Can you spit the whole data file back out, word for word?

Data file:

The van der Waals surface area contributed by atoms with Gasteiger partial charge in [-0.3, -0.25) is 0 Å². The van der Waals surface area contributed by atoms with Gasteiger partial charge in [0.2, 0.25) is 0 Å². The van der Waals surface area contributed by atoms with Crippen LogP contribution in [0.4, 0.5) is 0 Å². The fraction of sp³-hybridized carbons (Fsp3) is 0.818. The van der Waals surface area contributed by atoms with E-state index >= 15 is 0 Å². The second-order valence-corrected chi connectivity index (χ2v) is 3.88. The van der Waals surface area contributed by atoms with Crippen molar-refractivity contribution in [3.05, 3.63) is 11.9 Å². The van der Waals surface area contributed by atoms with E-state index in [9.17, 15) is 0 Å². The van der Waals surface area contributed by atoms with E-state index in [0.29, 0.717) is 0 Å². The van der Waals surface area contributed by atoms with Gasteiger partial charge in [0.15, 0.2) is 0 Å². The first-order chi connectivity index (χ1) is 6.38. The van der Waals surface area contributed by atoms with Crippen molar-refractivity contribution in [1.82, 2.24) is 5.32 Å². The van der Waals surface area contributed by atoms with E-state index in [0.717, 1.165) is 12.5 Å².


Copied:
The van der Waals surface area contributed by atoms with Gasteiger partial charge in [-0.3, -0.25) is 0 Å². The van der Waals surface area contributed by atoms with Gasteiger partial charge in [0.2, 0.25) is 0 Å². The van der Waals surface area contributed by atoms with Crippen LogP contribution in [0.4, 0.5) is 0 Å². The fraction of sp³-hybridized carbons (Fsp3) is 0.818. The van der Waals surface area contributed by atoms with E-state index >= 15 is 0 Å². The second-order valence-corrected chi connectivity index (χ2v) is 3.88. The van der Waals surface area contributed by atoms with Crippen molar-refractivity contribution in [3.05, 3.63) is 11.9 Å². The van der Waals surface area contributed by atoms with E-state index in [9.17, 15) is 0 Å². The van der Waals surface area contributed by atoms with E-state index in [0.29, 0.717) is 0 Å². The van der Waals surface area contributed by atoms with Gasteiger partial charge in [0.15, 0.2) is 0 Å². The first-order chi connectivity index (χ1) is 6.38. The van der Waals surface area contributed by atoms with Crippen molar-refractivity contribution in [1.82, 2.24) is 5.32 Å². The van der Waals surface area contributed by atoms with E-state index in [0.717, 1.165) is 12.5 Å².